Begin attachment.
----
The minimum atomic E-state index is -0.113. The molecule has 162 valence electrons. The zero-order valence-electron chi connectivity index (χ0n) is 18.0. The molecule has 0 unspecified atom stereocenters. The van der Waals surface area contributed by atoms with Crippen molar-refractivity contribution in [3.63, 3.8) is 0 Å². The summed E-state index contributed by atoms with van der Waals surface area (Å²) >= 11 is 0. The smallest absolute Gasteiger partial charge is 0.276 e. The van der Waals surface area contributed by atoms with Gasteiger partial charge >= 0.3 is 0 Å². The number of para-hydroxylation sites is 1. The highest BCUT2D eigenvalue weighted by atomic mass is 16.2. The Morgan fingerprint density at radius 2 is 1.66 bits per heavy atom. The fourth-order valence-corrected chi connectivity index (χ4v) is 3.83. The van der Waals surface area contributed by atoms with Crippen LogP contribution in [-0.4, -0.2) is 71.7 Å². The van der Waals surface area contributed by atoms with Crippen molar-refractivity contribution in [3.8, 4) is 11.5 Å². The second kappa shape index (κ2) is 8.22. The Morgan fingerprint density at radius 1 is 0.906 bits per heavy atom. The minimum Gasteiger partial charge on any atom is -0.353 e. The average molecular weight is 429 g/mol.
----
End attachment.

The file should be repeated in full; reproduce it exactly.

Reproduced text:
The minimum atomic E-state index is -0.113. The molecule has 162 valence electrons. The zero-order valence-electron chi connectivity index (χ0n) is 18.0. The molecule has 0 unspecified atom stereocenters. The van der Waals surface area contributed by atoms with Crippen molar-refractivity contribution in [3.63, 3.8) is 0 Å². The summed E-state index contributed by atoms with van der Waals surface area (Å²) >= 11 is 0. The smallest absolute Gasteiger partial charge is 0.276 e. The van der Waals surface area contributed by atoms with Gasteiger partial charge >= 0.3 is 0 Å². The number of para-hydroxylation sites is 1. The highest BCUT2D eigenvalue weighted by atomic mass is 16.2. The Morgan fingerprint density at radius 2 is 1.66 bits per heavy atom. The fourth-order valence-corrected chi connectivity index (χ4v) is 3.83. The van der Waals surface area contributed by atoms with Crippen LogP contribution in [-0.4, -0.2) is 71.7 Å². The van der Waals surface area contributed by atoms with Crippen molar-refractivity contribution in [3.8, 4) is 11.5 Å². The second kappa shape index (κ2) is 8.22. The Morgan fingerprint density at radius 1 is 0.906 bits per heavy atom. The minimum Gasteiger partial charge on any atom is -0.353 e. The average molecular weight is 429 g/mol.